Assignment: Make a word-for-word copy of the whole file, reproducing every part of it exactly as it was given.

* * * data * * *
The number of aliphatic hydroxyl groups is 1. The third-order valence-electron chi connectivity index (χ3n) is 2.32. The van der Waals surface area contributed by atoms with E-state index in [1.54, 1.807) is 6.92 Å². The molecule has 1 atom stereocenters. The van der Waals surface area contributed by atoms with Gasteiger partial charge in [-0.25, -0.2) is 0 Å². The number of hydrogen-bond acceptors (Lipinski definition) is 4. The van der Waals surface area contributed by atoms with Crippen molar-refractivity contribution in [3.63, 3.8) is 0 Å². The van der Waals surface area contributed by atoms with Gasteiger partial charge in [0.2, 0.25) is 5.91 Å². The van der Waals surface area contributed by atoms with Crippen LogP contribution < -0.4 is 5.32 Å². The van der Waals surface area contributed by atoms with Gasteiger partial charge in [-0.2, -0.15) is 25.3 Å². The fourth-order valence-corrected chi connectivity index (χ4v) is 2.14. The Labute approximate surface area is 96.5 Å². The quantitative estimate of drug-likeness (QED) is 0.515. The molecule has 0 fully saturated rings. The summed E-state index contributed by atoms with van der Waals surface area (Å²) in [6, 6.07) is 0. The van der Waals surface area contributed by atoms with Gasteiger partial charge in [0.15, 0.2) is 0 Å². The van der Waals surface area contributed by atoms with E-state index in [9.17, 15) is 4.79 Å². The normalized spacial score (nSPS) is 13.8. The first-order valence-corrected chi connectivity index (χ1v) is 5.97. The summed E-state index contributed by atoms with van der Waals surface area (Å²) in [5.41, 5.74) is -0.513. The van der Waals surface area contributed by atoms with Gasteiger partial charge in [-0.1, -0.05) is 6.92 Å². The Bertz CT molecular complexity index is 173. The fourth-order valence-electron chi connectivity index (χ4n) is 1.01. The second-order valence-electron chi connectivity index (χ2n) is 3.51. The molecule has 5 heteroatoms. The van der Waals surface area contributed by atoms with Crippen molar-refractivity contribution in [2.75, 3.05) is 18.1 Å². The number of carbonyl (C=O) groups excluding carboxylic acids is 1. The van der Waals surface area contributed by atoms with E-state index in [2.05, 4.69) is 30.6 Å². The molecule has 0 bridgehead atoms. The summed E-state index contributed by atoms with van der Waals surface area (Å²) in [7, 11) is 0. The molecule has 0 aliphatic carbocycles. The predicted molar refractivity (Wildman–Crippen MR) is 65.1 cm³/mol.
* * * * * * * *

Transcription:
The number of aliphatic hydroxyl groups is 1. The third-order valence-electron chi connectivity index (χ3n) is 2.32. The van der Waals surface area contributed by atoms with E-state index in [1.54, 1.807) is 6.92 Å². The molecule has 1 atom stereocenters. The van der Waals surface area contributed by atoms with Gasteiger partial charge in [-0.25, -0.2) is 0 Å². The number of hydrogen-bond acceptors (Lipinski definition) is 4. The van der Waals surface area contributed by atoms with Crippen molar-refractivity contribution in [3.63, 3.8) is 0 Å². The van der Waals surface area contributed by atoms with Gasteiger partial charge in [0.2, 0.25) is 5.91 Å². The van der Waals surface area contributed by atoms with Crippen LogP contribution < -0.4 is 5.32 Å². The van der Waals surface area contributed by atoms with Gasteiger partial charge in [-0.2, -0.15) is 25.3 Å². The fourth-order valence-corrected chi connectivity index (χ4v) is 2.14. The Labute approximate surface area is 96.5 Å². The quantitative estimate of drug-likeness (QED) is 0.515. The molecule has 0 fully saturated rings. The summed E-state index contributed by atoms with van der Waals surface area (Å²) in [6, 6.07) is 0. The van der Waals surface area contributed by atoms with Gasteiger partial charge in [0.15, 0.2) is 0 Å². The van der Waals surface area contributed by atoms with E-state index in [9.17, 15) is 4.79 Å². The normalized spacial score (nSPS) is 13.8. The first-order valence-corrected chi connectivity index (χ1v) is 5.97. The summed E-state index contributed by atoms with van der Waals surface area (Å²) in [5.41, 5.74) is -0.513. The van der Waals surface area contributed by atoms with Gasteiger partial charge in [-0.1, -0.05) is 6.92 Å². The Bertz CT molecular complexity index is 173. The fourth-order valence-electron chi connectivity index (χ4n) is 1.01. The second-order valence-electron chi connectivity index (χ2n) is 3.51. The molecule has 5 heteroatoms. The van der Waals surface area contributed by atoms with Crippen molar-refractivity contribution in [2.75, 3.05) is 18.1 Å². The number of carbonyl (C=O) groups excluding carboxylic acids is 1. The van der Waals surface area contributed by atoms with E-state index in [2.05, 4.69) is 30.6 Å². The molecule has 0 bridgehead atoms. The summed E-state index contributed by atoms with van der Waals surface area (Å²) in [7, 11) is 0. The molecule has 0 aliphatic carbocycles. The predicted molar refractivity (Wildman–Crippen MR) is 65.1 cm³/mol.